It’s easy to forget how much things have changed in the last year or so. It wasn’t that long ago that people were discussing, with straight faces, the question of whether the US should use nuclear weapons against Iran. Cheney and the neocons were ready to go to war with Iran. There was also talk about war with North Korea. Right or wrong, it seemed like the only thing holding them back from getting involved in another war was the fact that the military was strained to the breaking point. In addition to that, the US wasn’t only using torture, people in the government were defending tactics like waterboarding. So it’s more than “not being Bush” – it’s a conscious decision to abandon much of the former regime’s rhetoric and a good bit of their actions. The Obama administration has still fallen short on civil liberties, it still hasn’t ended the wars, it still hasn’t closed Guantanamo…but that doesn’t change the fact that what they have done is huge.
But all of this is still simply a matter of “not being Bush”, right? Not really. Obama didn’t defeat Bush in the election last year. He defeated John McCain. And John McCain rhetoric was far more belligerent than Bush’s. Not only was he singing “bomb-bomb-bomb Iran”, he also seemed ready to go to war with Russia over Georgia last summer. And, of course, a McCain victory would have put Sarah Palin “a heartbeat away from the Presidency”.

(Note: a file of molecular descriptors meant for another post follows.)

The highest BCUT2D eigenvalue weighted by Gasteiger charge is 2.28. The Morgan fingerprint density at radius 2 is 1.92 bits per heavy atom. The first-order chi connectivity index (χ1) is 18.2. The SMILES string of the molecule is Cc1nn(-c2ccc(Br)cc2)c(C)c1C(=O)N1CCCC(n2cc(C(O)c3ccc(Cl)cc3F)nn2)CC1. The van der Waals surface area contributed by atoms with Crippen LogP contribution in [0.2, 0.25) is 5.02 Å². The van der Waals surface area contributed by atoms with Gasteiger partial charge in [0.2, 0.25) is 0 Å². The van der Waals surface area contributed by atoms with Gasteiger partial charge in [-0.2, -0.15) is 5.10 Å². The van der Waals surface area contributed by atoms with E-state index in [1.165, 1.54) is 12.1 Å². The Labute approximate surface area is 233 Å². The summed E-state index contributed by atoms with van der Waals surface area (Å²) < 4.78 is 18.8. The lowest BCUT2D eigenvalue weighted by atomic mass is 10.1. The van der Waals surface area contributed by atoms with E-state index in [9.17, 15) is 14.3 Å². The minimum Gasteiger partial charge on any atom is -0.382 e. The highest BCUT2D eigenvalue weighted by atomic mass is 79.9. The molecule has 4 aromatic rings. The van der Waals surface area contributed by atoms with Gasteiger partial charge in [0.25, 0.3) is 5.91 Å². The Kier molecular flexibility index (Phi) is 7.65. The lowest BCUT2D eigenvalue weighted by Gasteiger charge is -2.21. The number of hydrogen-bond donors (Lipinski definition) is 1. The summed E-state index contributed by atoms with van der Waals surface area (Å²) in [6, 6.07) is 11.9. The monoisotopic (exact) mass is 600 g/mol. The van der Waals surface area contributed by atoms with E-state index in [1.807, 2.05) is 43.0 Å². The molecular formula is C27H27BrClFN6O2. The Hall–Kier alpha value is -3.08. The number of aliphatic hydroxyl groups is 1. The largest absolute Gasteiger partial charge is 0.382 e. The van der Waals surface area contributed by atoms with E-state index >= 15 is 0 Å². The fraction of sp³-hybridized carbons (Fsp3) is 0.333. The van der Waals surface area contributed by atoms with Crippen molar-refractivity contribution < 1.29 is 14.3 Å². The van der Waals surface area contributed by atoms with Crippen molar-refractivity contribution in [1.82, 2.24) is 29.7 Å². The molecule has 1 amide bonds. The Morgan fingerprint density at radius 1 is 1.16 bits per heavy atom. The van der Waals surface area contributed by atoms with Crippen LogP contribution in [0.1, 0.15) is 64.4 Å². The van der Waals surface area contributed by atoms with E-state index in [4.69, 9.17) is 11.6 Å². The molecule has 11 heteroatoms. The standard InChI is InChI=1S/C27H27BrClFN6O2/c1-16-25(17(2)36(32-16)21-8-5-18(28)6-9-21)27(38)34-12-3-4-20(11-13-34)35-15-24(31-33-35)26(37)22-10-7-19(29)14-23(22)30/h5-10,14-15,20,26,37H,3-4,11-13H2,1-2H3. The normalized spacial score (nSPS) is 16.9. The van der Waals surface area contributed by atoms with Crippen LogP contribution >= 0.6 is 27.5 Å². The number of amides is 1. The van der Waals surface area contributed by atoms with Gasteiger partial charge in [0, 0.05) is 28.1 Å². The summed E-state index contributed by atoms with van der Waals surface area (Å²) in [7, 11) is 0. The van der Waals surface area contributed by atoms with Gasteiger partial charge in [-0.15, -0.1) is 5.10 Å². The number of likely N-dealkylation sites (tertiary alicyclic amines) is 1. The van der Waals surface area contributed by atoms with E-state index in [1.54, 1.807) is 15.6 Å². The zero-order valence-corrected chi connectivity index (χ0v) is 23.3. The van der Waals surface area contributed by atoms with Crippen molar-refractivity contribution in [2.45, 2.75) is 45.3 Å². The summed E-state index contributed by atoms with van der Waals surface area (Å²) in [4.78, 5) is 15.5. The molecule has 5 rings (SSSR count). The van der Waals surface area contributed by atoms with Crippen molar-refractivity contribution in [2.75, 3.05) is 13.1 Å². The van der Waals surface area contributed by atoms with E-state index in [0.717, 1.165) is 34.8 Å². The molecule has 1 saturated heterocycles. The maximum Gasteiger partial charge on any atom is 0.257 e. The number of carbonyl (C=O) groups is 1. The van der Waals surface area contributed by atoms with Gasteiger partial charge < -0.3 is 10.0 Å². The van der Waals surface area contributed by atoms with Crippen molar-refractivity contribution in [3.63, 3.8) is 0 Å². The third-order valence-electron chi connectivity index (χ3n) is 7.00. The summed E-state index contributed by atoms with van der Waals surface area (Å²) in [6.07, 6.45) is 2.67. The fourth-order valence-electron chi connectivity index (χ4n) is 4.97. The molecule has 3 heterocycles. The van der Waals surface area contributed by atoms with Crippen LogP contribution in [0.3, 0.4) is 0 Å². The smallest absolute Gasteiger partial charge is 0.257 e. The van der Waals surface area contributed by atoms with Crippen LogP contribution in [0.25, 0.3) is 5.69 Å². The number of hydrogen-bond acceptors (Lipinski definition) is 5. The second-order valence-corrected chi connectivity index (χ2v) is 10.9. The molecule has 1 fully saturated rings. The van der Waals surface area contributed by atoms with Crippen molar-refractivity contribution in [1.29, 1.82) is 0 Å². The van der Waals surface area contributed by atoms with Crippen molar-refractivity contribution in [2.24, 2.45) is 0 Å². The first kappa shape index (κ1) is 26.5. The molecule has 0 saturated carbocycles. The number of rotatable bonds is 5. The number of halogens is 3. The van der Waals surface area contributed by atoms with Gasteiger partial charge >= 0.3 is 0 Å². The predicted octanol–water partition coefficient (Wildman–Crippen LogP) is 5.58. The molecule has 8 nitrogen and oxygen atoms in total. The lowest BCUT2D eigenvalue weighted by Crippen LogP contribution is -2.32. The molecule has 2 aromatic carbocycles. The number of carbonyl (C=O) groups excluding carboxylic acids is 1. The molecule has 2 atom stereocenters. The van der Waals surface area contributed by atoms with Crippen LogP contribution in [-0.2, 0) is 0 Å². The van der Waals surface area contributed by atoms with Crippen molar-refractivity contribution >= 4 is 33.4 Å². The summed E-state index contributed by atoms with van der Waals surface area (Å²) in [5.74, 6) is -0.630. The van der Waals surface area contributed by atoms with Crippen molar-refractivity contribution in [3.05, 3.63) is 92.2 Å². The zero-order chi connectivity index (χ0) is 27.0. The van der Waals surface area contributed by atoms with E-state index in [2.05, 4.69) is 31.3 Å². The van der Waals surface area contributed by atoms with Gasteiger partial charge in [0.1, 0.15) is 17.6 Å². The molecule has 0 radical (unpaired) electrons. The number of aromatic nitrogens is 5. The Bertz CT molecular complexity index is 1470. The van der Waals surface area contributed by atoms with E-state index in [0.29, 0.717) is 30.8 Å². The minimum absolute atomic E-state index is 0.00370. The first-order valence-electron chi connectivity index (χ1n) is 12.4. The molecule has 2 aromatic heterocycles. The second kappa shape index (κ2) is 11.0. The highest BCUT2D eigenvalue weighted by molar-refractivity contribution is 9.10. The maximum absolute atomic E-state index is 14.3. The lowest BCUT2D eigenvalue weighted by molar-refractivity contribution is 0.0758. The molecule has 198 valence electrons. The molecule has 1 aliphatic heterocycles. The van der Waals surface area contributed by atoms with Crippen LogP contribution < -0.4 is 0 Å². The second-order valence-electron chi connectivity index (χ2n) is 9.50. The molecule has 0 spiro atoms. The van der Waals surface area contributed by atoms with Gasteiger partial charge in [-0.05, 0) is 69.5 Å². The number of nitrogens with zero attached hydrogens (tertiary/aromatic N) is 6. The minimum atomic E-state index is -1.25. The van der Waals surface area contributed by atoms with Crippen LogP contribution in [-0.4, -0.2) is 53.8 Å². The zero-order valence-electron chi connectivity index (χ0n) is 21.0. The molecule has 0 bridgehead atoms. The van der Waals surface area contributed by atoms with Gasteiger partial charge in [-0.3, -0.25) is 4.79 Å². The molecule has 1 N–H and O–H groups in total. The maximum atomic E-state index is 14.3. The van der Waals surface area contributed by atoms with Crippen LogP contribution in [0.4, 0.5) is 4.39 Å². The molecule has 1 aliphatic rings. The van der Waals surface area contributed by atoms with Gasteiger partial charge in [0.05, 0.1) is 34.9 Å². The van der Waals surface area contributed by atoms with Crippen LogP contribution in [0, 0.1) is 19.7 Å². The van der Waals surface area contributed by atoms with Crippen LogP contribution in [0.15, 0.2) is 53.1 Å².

Still, it’s easy to say “well OK, but any Democrat would have done this”. But would they have? During the Democratic primary Obama was ridiculed by his fellow Dems for his willingness to engage in diplomacy, even with Iran. More importantly, he showed himself to have a spine when dealing with the right-wing claims that he (or any Dem) was “soft on terrorism” (or international affairs, or…) Look what happened in the authorisation of the Iraq war. Dems were cowed into voting for the war. That’s important, because (as we have seen) the criticism from the far right is unrelenting. And Congressional Dems have shown that they will cave if the far right gets loud enough. This was important in the decision to stop the plan for (unproven) anti-missile systems in eastern Europe. While touted as being defenses against Iran, they were most likely to provoke escalation with Russia. Again, it takes enough spine to stand up to the far right and do what makes most sense. Obama also has a proven track record on nuclear disarmament, of course.